Sunday, 6 January 2013

Dishoom: brilliant burger joint. Wait. What?

Brilliantly tasty, cunningly deceitful


My first impression of Bombay cafe Dishoom was not a good one. Nor was my first impression of the man huddled in the doorway with a can of "premium" strength lager, silhouetted like a cardboard cut out by the restaurant lights.I thought of approaching him and asking if this was the entrance, but the possibility of him being the doorman vanished when I realised he was talking animatedly to himself.

It turns out that was the back door, which confusingly is on the main street. You actually have to go around the back to find the front.

But once I had done so things just got more confusing. My friend was early and had sat herself in the bar, with the waiter's assurances I would be taken to her on arrival. When I arrived, the first waiter didn't have foggiest idea of what I meant by "A friend is waiting for me in the bar", and the second one, who ambled over looking politely bemused, started leading me towards someone called "Jasmine" - before I explained my friend was called nothing of the sort. Once we had been united a third waiter took us straight to our table, despite the fact we had drinks coming from the bar, which a fourth waiter then had to go collect. A fifth waiter took our food order, and a sixth brought it to us. On the way out, we were shown the door by a seventh.

So at no point could I accuse Dishoom of having poor service. It may be confused, but it was actually very effective. I like the service you get when the waiters outnumber the diners by quite a considerable margin. Given that Dishoom has a no-bookings policy in the evening, I was expecting (as were they, no doubt) it to be rammed, probably with a queue all the way down the Bishopsgate to Liverpool Street. And for the first 45 minutes, I thought it deserved that.

Our small plates, or starters to most people, were truly brilliant. The veggie samosas crispy and only little bit oily, and the great big hit of cinnamon they had was addictive. The Bhel (essentially a papri chaat without the yoghurt) made inspirational with the addition of pomegranate seeds, fresh and juicy next to the crunchy rice and Bombay mix. But it was the skate cheeks I really fell in love with, fried in spices and served with a thick, sticky date and tamarind chutney. I didn't even know skates have cheeks, but it turns out they're meaty and curly, like tiny, delicious scampi.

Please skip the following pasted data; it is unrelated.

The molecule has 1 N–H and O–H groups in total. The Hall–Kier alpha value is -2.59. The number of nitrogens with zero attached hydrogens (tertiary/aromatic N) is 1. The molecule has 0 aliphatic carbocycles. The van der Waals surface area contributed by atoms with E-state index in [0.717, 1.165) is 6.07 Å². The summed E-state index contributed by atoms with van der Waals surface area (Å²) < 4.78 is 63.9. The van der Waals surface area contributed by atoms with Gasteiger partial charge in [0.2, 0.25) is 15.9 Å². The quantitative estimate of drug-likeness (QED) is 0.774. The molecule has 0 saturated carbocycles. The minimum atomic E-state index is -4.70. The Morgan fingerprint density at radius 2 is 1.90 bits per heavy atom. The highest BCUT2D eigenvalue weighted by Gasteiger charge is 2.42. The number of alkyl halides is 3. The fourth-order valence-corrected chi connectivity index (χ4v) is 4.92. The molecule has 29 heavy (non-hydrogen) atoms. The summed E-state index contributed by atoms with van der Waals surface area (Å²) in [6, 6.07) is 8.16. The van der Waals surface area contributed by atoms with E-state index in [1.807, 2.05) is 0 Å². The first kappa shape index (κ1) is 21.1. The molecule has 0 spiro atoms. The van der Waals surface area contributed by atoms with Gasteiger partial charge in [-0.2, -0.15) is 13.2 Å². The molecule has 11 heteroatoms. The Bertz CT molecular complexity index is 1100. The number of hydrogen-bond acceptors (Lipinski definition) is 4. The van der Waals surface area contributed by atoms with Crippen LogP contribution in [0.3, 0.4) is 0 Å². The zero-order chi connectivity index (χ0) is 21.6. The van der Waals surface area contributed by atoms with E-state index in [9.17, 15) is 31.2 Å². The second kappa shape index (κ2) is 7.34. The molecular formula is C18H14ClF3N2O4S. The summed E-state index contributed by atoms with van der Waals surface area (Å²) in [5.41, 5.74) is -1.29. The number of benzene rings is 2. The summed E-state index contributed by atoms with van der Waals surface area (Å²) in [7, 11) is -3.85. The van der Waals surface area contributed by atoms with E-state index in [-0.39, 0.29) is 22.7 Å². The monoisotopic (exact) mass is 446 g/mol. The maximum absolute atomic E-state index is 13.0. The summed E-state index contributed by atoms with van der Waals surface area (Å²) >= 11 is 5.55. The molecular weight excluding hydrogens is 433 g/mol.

For the main I confess I made a terrible mistake. Like all London food bloggers, I eat too many burgers. And it seems that, even when I go to an Indian restaurant, I manage to order one. Even when I didn't want to. So don't be fooled by the clever wording, the Lamb Raan Bun is, to all intents and purposes a burger, or at least a pulled meat bap. The sourdough bap looked a lot like the ones at Dirty Burger, and it was presented on a board like a gastropub. It's even served with "sali crisp chips", essentially anorexic French fries cooked until crispy the whole way through then powdered to be sweet and spicy and served in - horror of horrors - greaseproof paper. It also came with an American 'slaw, albeit again with the addition of pomegranates. It was all absolutely, undeniably delicious, but it actually showed up Dishoom's obvious flaws.

For all its menu's posturing about dishes being "a Bombay standard" or "found in any good Indian roadside restaurant", at no point did I believe I was in an Indian restaurant. The d├ęcor is a little to close to a faux boutique hotel lobby, there's not an Indian face on the waiting staff (I can't comment on the kitchen) and the food, whether originally authentic or not, has been bastardised to suit Western tastes. They cunningly disguised a burger, convincing me I was ordering something different while playing to my subconscious love of meat wrapped in carb.

A bigger sin though, is that my friend's biryani, the closest thing to a high street curry as Dishoom gets, was heavily aromatic but dry as a bone, with huge hunks of chicken hidden in the depths that had to be cut up into manageable chunks. It claimed to be an Irani classic, loaded with cranberries for a sweet, sour tang. But their were so few cranberries the effect was essentially like eating basmati rice with a bit of garam masala in. Luckily my friend was given a lake of raita on the side to drown her rice in flavour.

It's an enormous menu they have at Dishoom, and I'd love go back and have another go. To find the diamonds in the rough, like the starters we enjoyed that made me so hopeful. The thing is, I'll probably just end up with a burger again. Or fish and chips. Or a roast dinner.

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